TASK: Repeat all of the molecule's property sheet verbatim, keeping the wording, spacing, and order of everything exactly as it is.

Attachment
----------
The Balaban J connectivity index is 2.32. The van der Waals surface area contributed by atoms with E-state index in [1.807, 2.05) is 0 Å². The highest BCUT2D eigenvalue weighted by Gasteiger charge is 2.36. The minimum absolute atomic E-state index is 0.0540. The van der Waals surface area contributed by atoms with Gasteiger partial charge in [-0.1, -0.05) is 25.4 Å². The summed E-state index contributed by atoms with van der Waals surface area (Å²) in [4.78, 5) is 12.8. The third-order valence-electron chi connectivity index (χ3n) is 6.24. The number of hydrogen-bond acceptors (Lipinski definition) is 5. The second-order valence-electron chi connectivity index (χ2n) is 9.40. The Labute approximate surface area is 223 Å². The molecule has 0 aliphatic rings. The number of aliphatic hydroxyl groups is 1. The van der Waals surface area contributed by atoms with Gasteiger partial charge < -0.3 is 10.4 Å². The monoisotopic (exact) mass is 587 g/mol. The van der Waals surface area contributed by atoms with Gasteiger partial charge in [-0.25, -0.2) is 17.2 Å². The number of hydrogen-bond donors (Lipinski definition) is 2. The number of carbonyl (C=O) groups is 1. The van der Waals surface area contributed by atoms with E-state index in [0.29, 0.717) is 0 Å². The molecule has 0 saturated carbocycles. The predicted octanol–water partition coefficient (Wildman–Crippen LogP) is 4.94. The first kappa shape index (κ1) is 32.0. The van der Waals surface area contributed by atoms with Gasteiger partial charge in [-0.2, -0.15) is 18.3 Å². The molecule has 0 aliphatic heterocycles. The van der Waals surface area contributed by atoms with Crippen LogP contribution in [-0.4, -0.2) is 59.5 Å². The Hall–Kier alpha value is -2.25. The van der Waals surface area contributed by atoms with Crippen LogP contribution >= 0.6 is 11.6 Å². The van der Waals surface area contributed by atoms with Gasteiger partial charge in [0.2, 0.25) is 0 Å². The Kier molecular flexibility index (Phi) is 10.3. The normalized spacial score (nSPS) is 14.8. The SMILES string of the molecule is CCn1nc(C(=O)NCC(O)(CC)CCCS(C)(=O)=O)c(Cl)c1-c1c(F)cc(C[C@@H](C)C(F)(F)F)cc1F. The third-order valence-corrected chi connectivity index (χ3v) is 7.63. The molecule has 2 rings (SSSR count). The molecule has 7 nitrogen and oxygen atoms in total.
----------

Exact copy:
The Balaban J connectivity index is 2.32. The van der Waals surface area contributed by atoms with E-state index in [1.807, 2.05) is 0 Å². The highest BCUT2D eigenvalue weighted by Gasteiger charge is 2.36. The minimum absolute atomic E-state index is 0.0540. The van der Waals surface area contributed by atoms with Gasteiger partial charge in [-0.1, -0.05) is 25.4 Å². The summed E-state index contributed by atoms with van der Waals surface area (Å²) in [4.78, 5) is 12.8. The third-order valence-electron chi connectivity index (χ3n) is 6.24. The number of hydrogen-bond acceptors (Lipinski definition) is 5. The second-order valence-electron chi connectivity index (χ2n) is 9.40. The Labute approximate surface area is 223 Å². The molecule has 0 aliphatic rings. The number of aliphatic hydroxyl groups is 1. The van der Waals surface area contributed by atoms with Gasteiger partial charge < -0.3 is 10.4 Å². The monoisotopic (exact) mass is 587 g/mol. The van der Waals surface area contributed by atoms with Gasteiger partial charge in [-0.25, -0.2) is 17.2 Å². The number of hydrogen-bond donors (Lipinski definition) is 2. The number of carbonyl (C=O) groups is 1. The van der Waals surface area contributed by atoms with E-state index in [0.29, 0.717) is 0 Å². The molecule has 0 saturated carbocycles. The predicted octanol–water partition coefficient (Wildman–Crippen LogP) is 4.94. The first kappa shape index (κ1) is 32.0. The van der Waals surface area contributed by atoms with Gasteiger partial charge in [-0.2, -0.15) is 18.3 Å². The molecule has 0 aliphatic heterocycles. The van der Waals surface area contributed by atoms with Crippen LogP contribution in [-0.4, -0.2) is 59.5 Å². The Hall–Kier alpha value is -2.25. The van der Waals surface area contributed by atoms with Crippen LogP contribution >= 0.6 is 11.6 Å². The van der Waals surface area contributed by atoms with Gasteiger partial charge in [0.2, 0.25) is 0 Å². The Kier molecular flexibility index (Phi) is 10.3. The normalized spacial score (nSPS) is 14.8. The SMILES string of the molecule is CCn1nc(C(=O)NCC(O)(CC)CCCS(C)(=O)=O)c(Cl)c1-c1c(F)cc(C[C@@H](C)C(F)(F)F)cc1F. The third-order valence-corrected chi connectivity index (χ3v) is 7.63. The molecule has 2 rings (SSSR count). The molecule has 7 nitrogen and oxygen atoms in total.